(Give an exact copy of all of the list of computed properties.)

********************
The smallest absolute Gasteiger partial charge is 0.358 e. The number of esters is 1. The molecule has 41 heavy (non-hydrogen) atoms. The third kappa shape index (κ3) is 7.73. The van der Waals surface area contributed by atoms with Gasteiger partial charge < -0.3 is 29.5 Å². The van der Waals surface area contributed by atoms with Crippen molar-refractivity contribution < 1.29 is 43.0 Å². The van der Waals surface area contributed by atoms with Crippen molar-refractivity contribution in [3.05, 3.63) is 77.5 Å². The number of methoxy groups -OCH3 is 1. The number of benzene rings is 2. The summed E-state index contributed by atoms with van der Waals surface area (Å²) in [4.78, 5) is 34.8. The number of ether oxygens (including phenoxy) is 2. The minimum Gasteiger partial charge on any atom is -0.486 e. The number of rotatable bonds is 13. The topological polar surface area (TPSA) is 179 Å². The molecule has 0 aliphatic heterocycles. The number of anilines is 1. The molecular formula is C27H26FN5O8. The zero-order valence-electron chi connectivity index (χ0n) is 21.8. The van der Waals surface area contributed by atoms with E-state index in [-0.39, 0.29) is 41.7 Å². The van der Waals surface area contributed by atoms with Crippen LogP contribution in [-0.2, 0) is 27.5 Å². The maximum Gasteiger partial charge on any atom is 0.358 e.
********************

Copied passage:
The smallest absolute Gasteiger partial charge is 0.358 e. The number of esters is 1. The molecule has 41 heavy (non-hydrogen) atoms. The third kappa shape index (κ3) is 7.73. The van der Waals surface area contributed by atoms with Gasteiger partial charge < -0.3 is 29.5 Å². The van der Waals surface area contributed by atoms with Crippen molar-refractivity contribution < 1.29 is 43.0 Å². The van der Waals surface area contributed by atoms with Crippen molar-refractivity contribution in [3.05, 3.63) is 77.5 Å². The number of methoxy groups -OCH3 is 1. The number of benzene rings is 2. The summed E-state index contributed by atoms with van der Waals surface area (Å²) in [4.78, 5) is 34.8. The number of ether oxygens (including phenoxy) is 2. The minimum Gasteiger partial charge on any atom is -0.486 e. The number of rotatable bonds is 13. The topological polar surface area (TPSA) is 179 Å². The molecule has 0 aliphatic heterocycles. The number of anilines is 1. The molecular formula is C27H26FN5O8. The zero-order valence-electron chi connectivity index (χ0n) is 21.8. The van der Waals surface area contributed by atoms with E-state index in [-0.39, 0.29) is 41.7 Å². The van der Waals surface area contributed by atoms with Crippen LogP contribution in [-0.2, 0) is 27.5 Å². The maximum Gasteiger partial charge on any atom is 0.358 e.